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From Kev Jackson <kevin.jack...@it.fts-vn.com>
Subject Re: Backward compatibility
Date Thu, 12 May 2005 02:32:47 GMT

>> Deprecated or non deprecated, we want Harmony to pass the TCK, so 
>> whatever the TCK wants us to do, we'll do it.
I would have thought that it must pass the TCK to have any chance of 
wide acceptance, so presumably that means implementing depracted code 

> So what's the point? If all you're trying to do is duplicate J2SE 5, 
> what advantage is there to making it an open source project? As soon 
> as you "improve" something, aren't you're likely to break the API?

The point I'd make is that just because you have to implement deprecated 
code to make it pass teh TCK doesn't mean you have to do a particularly 
good job at it.  For example to implement some deprecated code will take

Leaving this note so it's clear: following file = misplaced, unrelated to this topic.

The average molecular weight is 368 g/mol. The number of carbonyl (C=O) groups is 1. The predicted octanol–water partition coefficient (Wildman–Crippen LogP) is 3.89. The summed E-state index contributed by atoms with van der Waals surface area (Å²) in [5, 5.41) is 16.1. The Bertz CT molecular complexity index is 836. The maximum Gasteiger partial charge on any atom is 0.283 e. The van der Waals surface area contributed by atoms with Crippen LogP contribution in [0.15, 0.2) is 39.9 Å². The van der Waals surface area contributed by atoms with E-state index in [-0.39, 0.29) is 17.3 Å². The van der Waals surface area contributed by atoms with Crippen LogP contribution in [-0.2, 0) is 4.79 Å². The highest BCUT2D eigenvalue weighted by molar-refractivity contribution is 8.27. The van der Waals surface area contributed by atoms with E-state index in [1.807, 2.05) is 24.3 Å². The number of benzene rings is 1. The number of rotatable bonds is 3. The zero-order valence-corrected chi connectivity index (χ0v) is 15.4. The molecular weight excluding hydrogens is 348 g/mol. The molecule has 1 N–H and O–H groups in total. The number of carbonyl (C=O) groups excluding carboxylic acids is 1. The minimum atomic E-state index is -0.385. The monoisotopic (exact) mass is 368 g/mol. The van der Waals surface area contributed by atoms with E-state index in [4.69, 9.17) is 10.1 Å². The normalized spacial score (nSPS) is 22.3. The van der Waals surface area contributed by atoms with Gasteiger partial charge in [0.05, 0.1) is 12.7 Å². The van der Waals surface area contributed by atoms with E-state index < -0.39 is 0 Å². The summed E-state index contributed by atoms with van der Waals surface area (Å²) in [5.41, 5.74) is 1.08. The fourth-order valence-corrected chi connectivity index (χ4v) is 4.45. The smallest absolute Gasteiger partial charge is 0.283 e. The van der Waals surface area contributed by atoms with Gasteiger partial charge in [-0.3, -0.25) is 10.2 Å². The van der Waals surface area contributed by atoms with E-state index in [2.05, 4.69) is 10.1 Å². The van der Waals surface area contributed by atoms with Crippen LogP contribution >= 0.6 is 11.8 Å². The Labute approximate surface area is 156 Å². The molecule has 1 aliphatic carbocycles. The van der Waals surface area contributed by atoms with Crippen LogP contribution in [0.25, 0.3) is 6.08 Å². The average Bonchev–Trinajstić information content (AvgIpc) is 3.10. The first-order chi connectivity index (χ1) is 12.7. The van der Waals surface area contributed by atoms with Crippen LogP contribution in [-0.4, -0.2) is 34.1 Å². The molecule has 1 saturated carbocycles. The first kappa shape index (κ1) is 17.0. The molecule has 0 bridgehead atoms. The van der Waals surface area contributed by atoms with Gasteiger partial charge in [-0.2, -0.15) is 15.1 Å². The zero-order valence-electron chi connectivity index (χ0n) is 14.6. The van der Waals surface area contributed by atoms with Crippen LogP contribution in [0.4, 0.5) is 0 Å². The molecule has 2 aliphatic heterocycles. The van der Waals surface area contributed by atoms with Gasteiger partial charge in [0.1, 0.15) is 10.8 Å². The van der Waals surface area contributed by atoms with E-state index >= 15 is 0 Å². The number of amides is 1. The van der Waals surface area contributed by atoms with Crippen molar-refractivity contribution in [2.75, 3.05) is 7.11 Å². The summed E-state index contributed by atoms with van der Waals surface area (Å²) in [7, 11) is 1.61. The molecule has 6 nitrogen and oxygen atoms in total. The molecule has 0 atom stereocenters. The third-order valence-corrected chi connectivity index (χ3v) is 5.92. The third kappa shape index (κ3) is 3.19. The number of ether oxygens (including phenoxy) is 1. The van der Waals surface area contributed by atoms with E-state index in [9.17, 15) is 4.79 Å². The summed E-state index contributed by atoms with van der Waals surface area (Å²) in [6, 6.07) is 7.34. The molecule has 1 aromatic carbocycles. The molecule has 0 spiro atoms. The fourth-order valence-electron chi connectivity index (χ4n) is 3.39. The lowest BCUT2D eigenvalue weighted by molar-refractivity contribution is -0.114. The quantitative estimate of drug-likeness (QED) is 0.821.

2 days (bear with me figures pulled from /dev/null) if you actually care 
about the performance, or 5 minutes and another 5 for the unit test just 
to ensure that the code does what you think it does.  Should we spend 
any time optimizing deprecated code so that deprecated apps run as fast 
on harmony as on Sun J2SE?  I'd argue no, for the simple reason that 
most of the stuff that's deprecated has been for a *long* time, and if 
you haven't refactored by now, you need to rethink your job as a 
professional developer (granted some apps can't be refactored, but then 
will they be contenders to run on Harmony?)


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